Microglial cells are activated during excitotoxin-induced neurodegeneration. However, the in vivo role of microglia activation in neurodegeneration has not yet been fully elucidated. To this end, we used Ikkβ conditional knockout mice (LysM-Cre/IkkβF/F) in which the Ikkβ gene is specifically deleted in cells of myeloid lineage, including microglia, in the CNS. This deletion reduced IκB kinase (IKK) activity in cultured primary microglia by up to 40% compared with wild-type (IkkβF/F), and lipopolysaccharide-induced proinflammatory gene expression was also compromised. Kainic acid (KA)-induced hippocampal neuronal cell death was reduced by 30% in LysM-Cre/IkkβF/F mice compared with wild-type mice. Reduced neuronal cell death was accompanied by decreased KA-induced glial cell activation and subsequent expression of proinflammatory genes such as tumour necrosis factor (TNF)-α and interleukin (IL)-1β. Similarly, neurons in organotypic hippocampal slice cultures (OHSCs) from LysM-Cre/IkkβF/F mouse brain were less susceptible to KA-induced excitotoxicity compared with wild-type OHSCs, due in part to decreased TNF-α and IL-1β expression. Based on these data, we concluded that IKK/nuclear factor-κB dependent microglia activation contributes to KA-induced hippocampal neuronal cell death in vivo through induction of inflammatory mediators.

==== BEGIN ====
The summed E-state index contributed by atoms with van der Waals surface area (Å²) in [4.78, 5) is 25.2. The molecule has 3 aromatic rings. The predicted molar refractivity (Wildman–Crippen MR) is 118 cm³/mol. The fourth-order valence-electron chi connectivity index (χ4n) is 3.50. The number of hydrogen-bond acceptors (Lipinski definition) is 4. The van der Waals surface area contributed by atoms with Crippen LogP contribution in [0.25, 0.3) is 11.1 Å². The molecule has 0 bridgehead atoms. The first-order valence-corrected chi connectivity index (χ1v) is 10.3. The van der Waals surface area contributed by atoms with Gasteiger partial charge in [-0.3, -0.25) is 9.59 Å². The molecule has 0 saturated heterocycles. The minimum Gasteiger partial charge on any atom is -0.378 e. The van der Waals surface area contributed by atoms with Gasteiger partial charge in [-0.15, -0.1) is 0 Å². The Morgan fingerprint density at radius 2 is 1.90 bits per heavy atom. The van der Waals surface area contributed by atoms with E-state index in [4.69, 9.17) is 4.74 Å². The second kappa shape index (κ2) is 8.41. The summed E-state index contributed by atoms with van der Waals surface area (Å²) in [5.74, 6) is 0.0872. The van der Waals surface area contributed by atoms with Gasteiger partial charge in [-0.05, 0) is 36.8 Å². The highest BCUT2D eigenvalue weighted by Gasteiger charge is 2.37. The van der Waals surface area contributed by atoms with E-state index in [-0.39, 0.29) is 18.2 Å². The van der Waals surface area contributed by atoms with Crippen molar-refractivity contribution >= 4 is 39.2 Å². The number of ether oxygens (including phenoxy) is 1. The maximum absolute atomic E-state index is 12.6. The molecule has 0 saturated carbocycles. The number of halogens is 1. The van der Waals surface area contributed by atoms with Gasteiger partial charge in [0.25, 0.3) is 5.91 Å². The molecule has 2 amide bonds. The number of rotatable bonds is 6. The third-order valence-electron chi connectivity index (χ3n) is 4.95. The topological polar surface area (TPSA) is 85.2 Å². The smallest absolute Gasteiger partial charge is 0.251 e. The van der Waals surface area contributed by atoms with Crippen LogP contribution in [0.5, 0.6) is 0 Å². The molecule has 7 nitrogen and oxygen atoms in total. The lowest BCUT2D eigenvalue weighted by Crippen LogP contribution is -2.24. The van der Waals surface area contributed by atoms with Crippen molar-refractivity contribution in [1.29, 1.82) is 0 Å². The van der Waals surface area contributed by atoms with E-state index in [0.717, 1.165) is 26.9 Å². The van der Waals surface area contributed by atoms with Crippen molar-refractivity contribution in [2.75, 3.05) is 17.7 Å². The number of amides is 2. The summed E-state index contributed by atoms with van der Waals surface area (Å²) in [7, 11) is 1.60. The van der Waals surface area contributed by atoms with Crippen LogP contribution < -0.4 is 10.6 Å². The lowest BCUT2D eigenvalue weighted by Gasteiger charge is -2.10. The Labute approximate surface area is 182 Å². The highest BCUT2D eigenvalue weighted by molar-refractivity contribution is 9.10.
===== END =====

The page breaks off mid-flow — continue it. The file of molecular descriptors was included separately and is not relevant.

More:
excitotoxicity; hippocampus; IKKβ; kainic acid; microglia
Little information is available the role of Nitric Oxide (NO) in host defenses during human tuberculosis (TB) infection. We investigated the modulating factor(s) affecting NO synthase (iNOS) induction in human macrophages.
Both iNOS mRNA and protein that regulate the growth of mycobacteria were determined using reverase transcriptase-polymerase chain reaction and western blot analysis. The upstream signaling pathways were further investigated using iNOS specific inhibitors.
Here we show that combined treatment with 1,25-dihydroxyvitamin D3 (1,25-D3) and Interferon (IFN)-γ synergistically enhanced NO synthesis and iNOS expression induced by Mycobacterium tuberculosis (MTB) or by its purified protein derivatives in human monocyte-derived macrophages. Both the nuclear factor-κB and MEK1-ERK1/2 pathways were indispensable in the induction of iNOS expression, as shown in toll like receptor 2 stimulation. Further, the combined treatment with 1,25-D3 and IFN-γ was more potent than either agent alone in the inhibition of intracellular MTB growth. Notably, this enhanced effect was not explained by increased expression of cathelicidin, a known antimycobacterial effector of 1,25-D3.